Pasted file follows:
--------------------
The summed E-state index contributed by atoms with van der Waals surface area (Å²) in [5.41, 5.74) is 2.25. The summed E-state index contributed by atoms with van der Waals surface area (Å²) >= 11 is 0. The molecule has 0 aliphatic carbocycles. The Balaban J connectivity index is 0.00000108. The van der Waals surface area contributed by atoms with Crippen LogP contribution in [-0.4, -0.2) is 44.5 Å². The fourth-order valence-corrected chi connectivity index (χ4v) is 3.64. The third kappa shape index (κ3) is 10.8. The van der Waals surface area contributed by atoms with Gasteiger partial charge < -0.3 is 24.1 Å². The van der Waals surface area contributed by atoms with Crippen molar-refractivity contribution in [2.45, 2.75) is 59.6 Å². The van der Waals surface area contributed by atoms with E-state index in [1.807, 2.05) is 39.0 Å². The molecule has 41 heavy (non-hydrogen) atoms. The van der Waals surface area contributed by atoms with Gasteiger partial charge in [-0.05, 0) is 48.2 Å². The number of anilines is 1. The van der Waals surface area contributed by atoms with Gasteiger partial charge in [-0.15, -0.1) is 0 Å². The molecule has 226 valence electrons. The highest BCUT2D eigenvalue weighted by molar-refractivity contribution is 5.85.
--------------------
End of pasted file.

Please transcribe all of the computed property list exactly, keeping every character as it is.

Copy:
The summed E-state index contributed by atoms with van der Waals surface area (Å²) in [5.41, 5.74) is 2.25. The summed E-state index contributed by atoms with van der Waals surface area (Å²) >= 11 is 0. The molecule has 0 aliphatic carbocycles. The Balaban J connectivity index is 0.00000108. The van der Waals surface area contributed by atoms with Crippen LogP contribution in [-0.4, -0.2) is 44.5 Å². The fourth-order valence-corrected chi connectivity index (χ4v) is 3.64. The third kappa shape index (κ3) is 10.8. The van der Waals surface area contributed by atoms with Gasteiger partial charge < -0.3 is 24.1 Å². The van der Waals surface area contributed by atoms with Crippen molar-refractivity contribution in [2.45, 2.75) is 59.6 Å². The van der Waals surface area contributed by atoms with E-state index in [1.807, 2.05) is 39.0 Å². The molecule has 41 heavy (non-hydrogen) atoms. The van der Waals surface area contributed by atoms with Gasteiger partial charge in [-0.05, 0) is 48.2 Å². The number of anilines is 1. The van der Waals surface area contributed by atoms with Gasteiger partial charge in [-0.15, -0.1) is 0 Å². The molecule has 226 valence electrons. The highest BCUT2D eigenvalue weighted by molar-refractivity contribution is 5.85.